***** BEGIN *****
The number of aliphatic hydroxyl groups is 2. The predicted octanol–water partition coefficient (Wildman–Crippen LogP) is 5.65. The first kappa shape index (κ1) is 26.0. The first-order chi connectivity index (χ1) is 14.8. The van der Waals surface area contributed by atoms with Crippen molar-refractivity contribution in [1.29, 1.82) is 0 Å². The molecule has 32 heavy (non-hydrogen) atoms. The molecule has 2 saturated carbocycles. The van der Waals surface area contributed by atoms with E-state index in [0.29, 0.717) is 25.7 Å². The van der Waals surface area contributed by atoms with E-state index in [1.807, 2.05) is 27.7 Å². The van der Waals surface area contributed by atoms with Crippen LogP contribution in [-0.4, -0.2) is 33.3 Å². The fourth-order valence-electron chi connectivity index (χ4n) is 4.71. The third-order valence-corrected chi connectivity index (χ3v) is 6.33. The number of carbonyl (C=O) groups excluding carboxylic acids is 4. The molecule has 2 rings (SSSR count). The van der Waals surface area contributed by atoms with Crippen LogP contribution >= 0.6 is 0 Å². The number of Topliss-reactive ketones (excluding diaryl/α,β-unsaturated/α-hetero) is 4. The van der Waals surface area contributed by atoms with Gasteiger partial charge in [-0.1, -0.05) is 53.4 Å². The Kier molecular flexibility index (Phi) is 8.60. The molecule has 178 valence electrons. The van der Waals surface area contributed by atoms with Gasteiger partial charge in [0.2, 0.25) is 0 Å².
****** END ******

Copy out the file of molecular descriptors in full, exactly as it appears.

The number of aliphatic hydroxyl groups is 2. The predicted octanol–water partition coefficient (Wildman–Crippen LogP) is 5.65. The first kappa shape index (κ1) is 26.0. The first-order chi connectivity index (χ1) is 14.8. The van der Waals surface area contributed by atoms with Crippen molar-refractivity contribution in [1.29, 1.82) is 0 Å². The molecule has 32 heavy (non-hydrogen) atoms. The molecule has 2 saturated carbocycles. The van der Waals surface area contributed by atoms with E-state index in [0.29, 0.717) is 25.7 Å². The van der Waals surface area contributed by atoms with E-state index in [1.807, 2.05) is 27.7 Å². The van der Waals surface area contributed by atoms with Crippen LogP contribution in [-0.4, -0.2) is 33.3 Å². The fourth-order valence-electron chi connectivity index (χ4n) is 4.71. The third-order valence-corrected chi connectivity index (χ3v) is 6.33. The number of carbonyl (C=O) groups excluding carboxylic acids is 4. The molecule has 2 rings (SSSR count). The van der Waals surface area contributed by atoms with Crippen LogP contribution >= 0.6 is 0 Å². The number of Topliss-reactive ketones (excluding diaryl/α,β-unsaturated/α-hetero) is 4. The van der Waals surface area contributed by atoms with Gasteiger partial charge in [-0.1, -0.05) is 53.4 Å². The Kier molecular flexibility index (Phi) is 8.60. The molecule has 178 valence electrons. The van der Waals surface area contributed by atoms with Gasteiger partial charge in [0.2, 0.25) is 0 Å².